Wednesday, April 25, 2018

The Moonshawl by Storm Constantine

Sometimes there are books that I should have read the moment they came out, and The Moonshawl by Storm Constantine is one of them. To my eternal regret, this story languished on my iPad for far too long before I finally cracked its virtual spine. 

While The Moonshawl is part of a sequence of stories set in Storm’s Wraeththu mythos I believe it works well as a standalone novel as well. I’d even hazard to say that if you are yet to read any of the tales set in this world, you can pick this one up as someone who is new to the mythos. (Storm works in enough back story, and she has appendices at the end too.)

At its heart, The Moonshawl is a ghost story in a fine gothic tradition. We follow the har Ysobi, who comes to the small town of Gwyllion, in a region once known as Wales. He is a hienama (priest) and the community leader wishes for him to write rituals for the hara who dwell in his domain.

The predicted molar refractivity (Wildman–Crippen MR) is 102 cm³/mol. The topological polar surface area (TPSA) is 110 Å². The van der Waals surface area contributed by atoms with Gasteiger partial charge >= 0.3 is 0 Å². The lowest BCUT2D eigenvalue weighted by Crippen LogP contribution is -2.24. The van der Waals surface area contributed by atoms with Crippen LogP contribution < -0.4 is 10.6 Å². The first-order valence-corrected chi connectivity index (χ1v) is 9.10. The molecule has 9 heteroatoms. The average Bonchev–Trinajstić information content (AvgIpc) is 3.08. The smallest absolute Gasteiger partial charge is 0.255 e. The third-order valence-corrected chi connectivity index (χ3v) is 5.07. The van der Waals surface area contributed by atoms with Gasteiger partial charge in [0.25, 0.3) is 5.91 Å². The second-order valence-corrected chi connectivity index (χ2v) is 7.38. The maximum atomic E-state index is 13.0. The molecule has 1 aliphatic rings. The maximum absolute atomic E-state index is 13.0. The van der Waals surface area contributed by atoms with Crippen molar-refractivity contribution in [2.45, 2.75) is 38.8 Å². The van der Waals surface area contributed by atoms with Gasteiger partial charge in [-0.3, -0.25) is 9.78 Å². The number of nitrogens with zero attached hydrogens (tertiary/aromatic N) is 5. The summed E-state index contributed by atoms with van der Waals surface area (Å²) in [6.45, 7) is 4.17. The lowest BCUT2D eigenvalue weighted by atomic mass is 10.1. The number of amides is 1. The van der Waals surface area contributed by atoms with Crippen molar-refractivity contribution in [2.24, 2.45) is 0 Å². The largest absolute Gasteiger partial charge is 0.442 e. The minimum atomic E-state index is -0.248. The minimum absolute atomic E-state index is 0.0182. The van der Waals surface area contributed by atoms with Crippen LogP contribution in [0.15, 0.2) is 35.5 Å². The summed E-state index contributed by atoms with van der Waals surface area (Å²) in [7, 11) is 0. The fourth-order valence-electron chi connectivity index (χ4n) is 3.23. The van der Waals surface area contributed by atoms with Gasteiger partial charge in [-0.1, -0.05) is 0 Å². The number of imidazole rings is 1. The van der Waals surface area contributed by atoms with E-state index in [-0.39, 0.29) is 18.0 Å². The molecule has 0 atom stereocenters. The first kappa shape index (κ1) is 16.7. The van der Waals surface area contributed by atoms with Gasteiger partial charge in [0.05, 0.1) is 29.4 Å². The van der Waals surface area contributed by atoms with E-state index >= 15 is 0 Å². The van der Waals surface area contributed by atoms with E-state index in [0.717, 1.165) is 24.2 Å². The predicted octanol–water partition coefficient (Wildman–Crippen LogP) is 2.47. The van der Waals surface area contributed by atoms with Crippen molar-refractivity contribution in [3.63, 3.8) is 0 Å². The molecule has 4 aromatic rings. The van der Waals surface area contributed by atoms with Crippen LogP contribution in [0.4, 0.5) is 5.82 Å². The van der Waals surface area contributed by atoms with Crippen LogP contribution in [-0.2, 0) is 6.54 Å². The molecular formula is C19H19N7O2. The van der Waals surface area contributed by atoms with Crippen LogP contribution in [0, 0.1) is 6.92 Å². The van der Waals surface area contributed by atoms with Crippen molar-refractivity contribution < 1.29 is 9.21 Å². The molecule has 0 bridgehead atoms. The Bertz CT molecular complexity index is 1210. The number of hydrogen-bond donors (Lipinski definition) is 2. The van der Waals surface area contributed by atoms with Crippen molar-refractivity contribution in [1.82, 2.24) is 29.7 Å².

Only things are not as simple as that, as Ysobi discovers. Buried deep beneath the skin of this community is a dark secret, and as the summer comes into its fullness, so does the danger – as he faces an entity that is threaded together out of pain and malice that threatens the hara Ysobi has begun to care about. 

Okay, so what I really, really love about Storm’s writing is the way that she describes her environment. She has a way about her words to evoke a rich, detailed world, where all your senses are engaged – I think the words I’m looking for are lush, sensual, intoxicating. The characters themselves are often enigmatic, conflicted, and the interplay between them is lovely to behold. Then, of course, there is Storm’s magical system, which is a central theme to this novel; if you’re a lover of Wraeththu lore, and are yet to pick up this tale, then you’ll not be disappointed.

Storm also takes her time unspooling the telling, and much like real life, there are no definite endings – only some threads are stitched into the warp and weft of the narrative, while others are left loose, so that she can no doubt pick them up later. The Wraeththu mythos is like that – a rich tapestry that enchants. And yes, I rate these stories as some of my greatest influences.

No comments:

Post a Comment